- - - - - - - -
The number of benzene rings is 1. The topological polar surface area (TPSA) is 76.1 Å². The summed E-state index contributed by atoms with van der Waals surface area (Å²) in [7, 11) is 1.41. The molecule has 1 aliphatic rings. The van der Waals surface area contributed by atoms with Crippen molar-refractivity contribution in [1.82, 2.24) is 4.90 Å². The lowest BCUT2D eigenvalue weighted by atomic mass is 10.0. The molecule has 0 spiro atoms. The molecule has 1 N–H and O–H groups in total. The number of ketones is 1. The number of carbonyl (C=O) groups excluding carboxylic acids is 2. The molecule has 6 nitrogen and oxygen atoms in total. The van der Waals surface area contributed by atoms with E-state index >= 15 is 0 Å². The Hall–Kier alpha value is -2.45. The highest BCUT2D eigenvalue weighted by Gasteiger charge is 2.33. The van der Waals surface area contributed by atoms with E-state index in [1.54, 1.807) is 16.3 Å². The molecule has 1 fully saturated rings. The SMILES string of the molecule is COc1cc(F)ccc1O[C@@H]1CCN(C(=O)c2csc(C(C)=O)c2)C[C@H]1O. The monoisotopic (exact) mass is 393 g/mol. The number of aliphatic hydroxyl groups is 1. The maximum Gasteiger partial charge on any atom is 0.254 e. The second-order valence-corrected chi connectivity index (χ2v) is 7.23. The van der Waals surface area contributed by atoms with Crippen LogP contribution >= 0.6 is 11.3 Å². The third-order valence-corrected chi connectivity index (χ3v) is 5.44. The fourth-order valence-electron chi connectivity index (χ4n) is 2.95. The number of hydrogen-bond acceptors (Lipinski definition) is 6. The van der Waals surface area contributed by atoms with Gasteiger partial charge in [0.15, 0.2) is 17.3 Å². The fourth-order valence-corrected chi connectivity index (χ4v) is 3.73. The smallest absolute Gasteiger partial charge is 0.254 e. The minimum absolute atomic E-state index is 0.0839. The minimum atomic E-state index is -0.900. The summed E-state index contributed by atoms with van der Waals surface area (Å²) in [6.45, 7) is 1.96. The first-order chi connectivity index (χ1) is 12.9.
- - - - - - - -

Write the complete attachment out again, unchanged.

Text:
The number of benzene rings is 1. The topological polar surface area (TPSA) is 76.1 Å². The summed E-state index contributed by atoms with van der Waals surface area (Å²) in [7, 11) is 1.41. The molecule has 1 aliphatic rings. The van der Waals surface area contributed by atoms with Crippen molar-refractivity contribution in [1.82, 2.24) is 4.90 Å². The lowest BCUT2D eigenvalue weighted by atomic mass is 10.0. The molecule has 0 spiro atoms. The molecule has 1 N–H and O–H groups in total. The number of ketones is 1. The number of carbonyl (C=O) groups excluding carboxylic acids is 2. The molecule has 6 nitrogen and oxygen atoms in total. The van der Waals surface area contributed by atoms with E-state index >= 15 is 0 Å². The Hall–Kier alpha value is -2.45. The highest BCUT2D eigenvalue weighted by Gasteiger charge is 2.33. The van der Waals surface area contributed by atoms with E-state index in [1.54, 1.807) is 16.3 Å². The molecule has 1 fully saturated rings. The SMILES string of the molecule is COc1cc(F)ccc1O[C@@H]1CCN(C(=O)c2csc(C(C)=O)c2)C[C@H]1O. The monoisotopic (exact) mass is 393 g/mol. The number of aliphatic hydroxyl groups is 1. The maximum Gasteiger partial charge on any atom is 0.254 e. The second-order valence-corrected chi connectivity index (χ2v) is 7.23. The van der Waals surface area contributed by atoms with Crippen LogP contribution >= 0.6 is 11.3 Å². The third-order valence-corrected chi connectivity index (χ3v) is 5.44. The fourth-order valence-electron chi connectivity index (χ4n) is 2.95. The number of hydrogen-bond acceptors (Lipinski definition) is 6. The van der Waals surface area contributed by atoms with Gasteiger partial charge in [0.15, 0.2) is 17.3 Å². The fourth-order valence-corrected chi connectivity index (χ4v) is 3.73. The smallest absolute Gasteiger partial charge is 0.254 e. The minimum absolute atomic E-state index is 0.0839. The minimum atomic E-state index is -0.900. The summed E-state index contributed by atoms with van der Waals surface area (Å²) in [6.45, 7) is 1.96. The first-order chi connectivity index (χ1) is 12.9.